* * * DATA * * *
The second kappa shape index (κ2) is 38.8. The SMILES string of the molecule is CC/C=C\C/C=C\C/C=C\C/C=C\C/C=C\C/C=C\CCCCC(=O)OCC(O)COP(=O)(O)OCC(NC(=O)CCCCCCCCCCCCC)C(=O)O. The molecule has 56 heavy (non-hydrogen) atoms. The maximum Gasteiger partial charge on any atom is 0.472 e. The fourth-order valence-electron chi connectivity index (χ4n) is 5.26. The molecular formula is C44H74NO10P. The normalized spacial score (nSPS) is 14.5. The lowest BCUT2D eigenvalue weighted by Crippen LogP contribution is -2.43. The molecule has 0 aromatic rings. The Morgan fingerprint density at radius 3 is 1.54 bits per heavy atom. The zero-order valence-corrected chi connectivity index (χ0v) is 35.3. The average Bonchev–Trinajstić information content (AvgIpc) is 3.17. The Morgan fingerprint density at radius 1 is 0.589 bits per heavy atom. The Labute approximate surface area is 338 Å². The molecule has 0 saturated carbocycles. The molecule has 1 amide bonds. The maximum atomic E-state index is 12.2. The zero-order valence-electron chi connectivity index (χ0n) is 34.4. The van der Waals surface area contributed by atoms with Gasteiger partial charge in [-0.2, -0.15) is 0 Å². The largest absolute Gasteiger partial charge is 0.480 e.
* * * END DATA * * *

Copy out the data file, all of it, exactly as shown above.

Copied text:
The second kappa shape index (κ2) is 38.8. The SMILES string of the molecule is CC/C=C\C/C=C\C/C=C\C/C=C\C/C=C\C/C=C\CCCCC(=O)OCC(O)COP(=O)(O)OCC(NC(=O)CCCCCCCCCCCCC)C(=O)O. The molecule has 56 heavy (non-hydrogen) atoms. The maximum Gasteiger partial charge on any atom is 0.472 e. The fourth-order valence-electron chi connectivity index (χ4n) is 5.26. The molecular formula is C44H74NO10P. The normalized spacial score (nSPS) is 14.5. The lowest BCUT2D eigenvalue weighted by Crippen LogP contribution is -2.43. The molecule has 0 aromatic rings. The Morgan fingerprint density at radius 3 is 1.54 bits per heavy atom. The zero-order valence-corrected chi connectivity index (χ0v) is 35.3. The average Bonchev–Trinajstić information content (AvgIpc) is 3.17. The Morgan fingerprint density at radius 1 is 0.589 bits per heavy atom. The Labute approximate surface area is 338 Å². The molecule has 0 saturated carbocycles. The molecule has 1 amide bonds. The maximum atomic E-state index is 12.2. The zero-order valence-electron chi connectivity index (χ0n) is 34.4. The van der Waals surface area contributed by atoms with Gasteiger partial charge in [-0.2, -0.15) is 0 Å². The largest absolute Gasteiger partial charge is 0.480 e.